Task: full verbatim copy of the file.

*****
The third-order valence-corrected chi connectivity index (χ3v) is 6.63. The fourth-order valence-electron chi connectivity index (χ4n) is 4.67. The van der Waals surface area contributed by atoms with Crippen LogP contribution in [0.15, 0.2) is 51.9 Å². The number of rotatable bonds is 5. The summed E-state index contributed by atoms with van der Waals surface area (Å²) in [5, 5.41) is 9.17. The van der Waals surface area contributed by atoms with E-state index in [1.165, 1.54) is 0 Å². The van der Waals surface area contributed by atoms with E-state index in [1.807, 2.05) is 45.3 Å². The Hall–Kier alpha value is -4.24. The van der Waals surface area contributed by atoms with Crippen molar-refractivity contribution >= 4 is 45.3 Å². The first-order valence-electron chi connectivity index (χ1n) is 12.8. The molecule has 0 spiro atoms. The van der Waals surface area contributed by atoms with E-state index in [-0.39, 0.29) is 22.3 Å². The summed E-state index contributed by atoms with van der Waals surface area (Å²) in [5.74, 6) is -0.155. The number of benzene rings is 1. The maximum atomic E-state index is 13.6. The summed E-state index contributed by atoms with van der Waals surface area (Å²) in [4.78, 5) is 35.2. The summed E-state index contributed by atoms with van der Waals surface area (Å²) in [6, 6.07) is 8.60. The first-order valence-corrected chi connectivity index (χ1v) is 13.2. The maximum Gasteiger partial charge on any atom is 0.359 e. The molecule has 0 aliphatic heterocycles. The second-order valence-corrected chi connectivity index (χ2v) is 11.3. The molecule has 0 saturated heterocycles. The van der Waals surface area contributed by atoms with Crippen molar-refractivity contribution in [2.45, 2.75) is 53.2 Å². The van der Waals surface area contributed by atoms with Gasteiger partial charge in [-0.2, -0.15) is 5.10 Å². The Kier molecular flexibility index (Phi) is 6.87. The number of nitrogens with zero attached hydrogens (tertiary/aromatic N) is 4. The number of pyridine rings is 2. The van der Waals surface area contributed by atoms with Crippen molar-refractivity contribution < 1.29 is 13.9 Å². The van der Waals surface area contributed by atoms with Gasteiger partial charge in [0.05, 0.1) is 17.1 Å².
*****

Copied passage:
The third-order valence-corrected chi connectivity index (χ3v) is 6.63. The fourth-order valence-electron chi connectivity index (χ4n) is 4.67. The van der Waals surface area contributed by atoms with Crippen LogP contribution in [0.15, 0.2) is 51.9 Å². The number of rotatable bonds is 5. The summed E-state index contributed by atoms with van der Waals surface area (Å²) in [5, 5.41) is 9.17. The van der Waals surface area contributed by atoms with E-state index in [1.165, 1.54) is 0 Å². The van der Waals surface area contributed by atoms with E-state index in [1.807, 2.05) is 45.3 Å². The Hall–Kier alpha value is -4.24. The van der Waals surface area contributed by atoms with Crippen molar-refractivity contribution >= 4 is 45.3 Å². The first-order valence-electron chi connectivity index (χ1n) is 12.8. The molecule has 0 spiro atoms. The van der Waals surface area contributed by atoms with E-state index in [-0.39, 0.29) is 22.3 Å². The summed E-state index contributed by atoms with van der Waals surface area (Å²) in [5.74, 6) is -0.155. The number of benzene rings is 1. The maximum atomic E-state index is 13.6. The summed E-state index contributed by atoms with van der Waals surface area (Å²) in [4.78, 5) is 35.2. The summed E-state index contributed by atoms with van der Waals surface area (Å²) in [6, 6.07) is 8.60. The first-order valence-corrected chi connectivity index (χ1v) is 13.2. The maximum Gasteiger partial charge on any atom is 0.359 e. The molecule has 0 aliphatic heterocycles. The second-order valence-corrected chi connectivity index (χ2v) is 11.3. The molecule has 0 saturated heterocycles. The van der Waals surface area contributed by atoms with Crippen molar-refractivity contribution in [2.45, 2.75) is 53.2 Å². The van der Waals surface area contributed by atoms with Gasteiger partial charge in [-0.2, -0.15) is 5.10 Å². The Kier molecular flexibility index (Phi) is 6.87. The number of nitrogens with zero attached hydrogens (tertiary/aromatic N) is 4. The number of pyridine rings is 2. The van der Waals surface area contributed by atoms with Crippen molar-refractivity contribution < 1.29 is 13.9 Å². The van der Waals surface area contributed by atoms with Gasteiger partial charge in [0.05, 0.1) is 17.1 Å².